John Maximovitch, Archbishop of Shanghai and San Francisco
The Holy Hierarch John Maximovitch was born in the Kharkov region in 1896, and reposed in Seattle in 1966. In 1921, during the Russian Civil War, his family fled to Belgrade, joining the ranks of Russian exiles in Serbia, where he later became a monk and was ordained priest. In 1934 he was made Bishop of Shanghai, where he served until the Communists came to power. Thereafter he ministered in Europe, serving as Bishop first in Paris then in Brussels, until he became Archbishop of San Francisco in 1962. Throughout his life he was revered as a strict ascetic, a devoted man of prayer, and a truly wondrous unmercenary healer of all manner of afflictions and woes. He served the Divine Liturgy daily, slept little more than an hour a day, and kept a strict fast until the evening. It is doubtful that any one man gave so much protection and comfort as he to the Russian Orthodox people in exile after the Revolution of 1917; he was an unwearying and watchful shepherd of his sheep in China, the Philippines, Europe, and America. Through his missionary labors he also brought into the Church many who had not been "of this fold." Since his repose in 1966, he has been especially glorified by God through signs and miracles, and his body has remained incorrupt.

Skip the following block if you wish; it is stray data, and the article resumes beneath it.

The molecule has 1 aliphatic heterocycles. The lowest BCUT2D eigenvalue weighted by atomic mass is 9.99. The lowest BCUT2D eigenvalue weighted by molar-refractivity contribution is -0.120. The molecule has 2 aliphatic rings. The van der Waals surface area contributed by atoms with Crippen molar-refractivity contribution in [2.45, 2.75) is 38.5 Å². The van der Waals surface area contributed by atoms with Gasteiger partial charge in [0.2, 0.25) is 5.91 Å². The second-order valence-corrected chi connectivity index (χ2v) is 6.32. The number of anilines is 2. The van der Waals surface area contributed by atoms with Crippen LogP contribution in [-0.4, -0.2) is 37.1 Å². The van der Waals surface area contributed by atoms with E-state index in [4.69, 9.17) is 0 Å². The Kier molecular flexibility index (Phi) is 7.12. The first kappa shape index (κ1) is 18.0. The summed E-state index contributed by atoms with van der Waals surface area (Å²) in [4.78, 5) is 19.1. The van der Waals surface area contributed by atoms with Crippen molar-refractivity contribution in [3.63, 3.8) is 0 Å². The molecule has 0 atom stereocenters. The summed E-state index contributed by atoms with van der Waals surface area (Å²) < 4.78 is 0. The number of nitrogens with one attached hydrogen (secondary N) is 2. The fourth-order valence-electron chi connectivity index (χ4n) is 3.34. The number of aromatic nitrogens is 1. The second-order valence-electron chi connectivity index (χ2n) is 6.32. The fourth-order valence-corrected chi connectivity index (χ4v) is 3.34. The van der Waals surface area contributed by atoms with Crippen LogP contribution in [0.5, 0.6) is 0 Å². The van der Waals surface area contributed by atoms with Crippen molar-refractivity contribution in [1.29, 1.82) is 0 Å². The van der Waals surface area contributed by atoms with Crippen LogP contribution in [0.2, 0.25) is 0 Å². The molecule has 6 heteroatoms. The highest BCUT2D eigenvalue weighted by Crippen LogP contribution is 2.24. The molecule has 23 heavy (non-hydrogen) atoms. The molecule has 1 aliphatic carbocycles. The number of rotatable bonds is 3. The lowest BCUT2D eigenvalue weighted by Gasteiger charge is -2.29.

Apolytikion in the Plagal of the First Tone
Like a spiritual daystar in heaven's firmament, * thou didst encompass the whole world and didst enlighten men's souls. * Hence, thy name is glorified throughout the East and West, * for thou didst shine forth with the grace * of the Sun of Righteousness, O John, our beloved shepherd. * Wherefore, cease not to entreat Christ, that He show mercy and redeem our souls.
Kontakion in the Plagal of the Fourth Tone
To thee, the pastor and protector of a countless host * of homeless orphans, widows, paupers, and afflicted souls, * do we offer anthems born of love and thanksgiving. * As a hierarch filled with grace and zeal for piety, * do thou save us from the foes of apostolic truth, * for we cry to thee: * Rejoice, O great wonderworker John.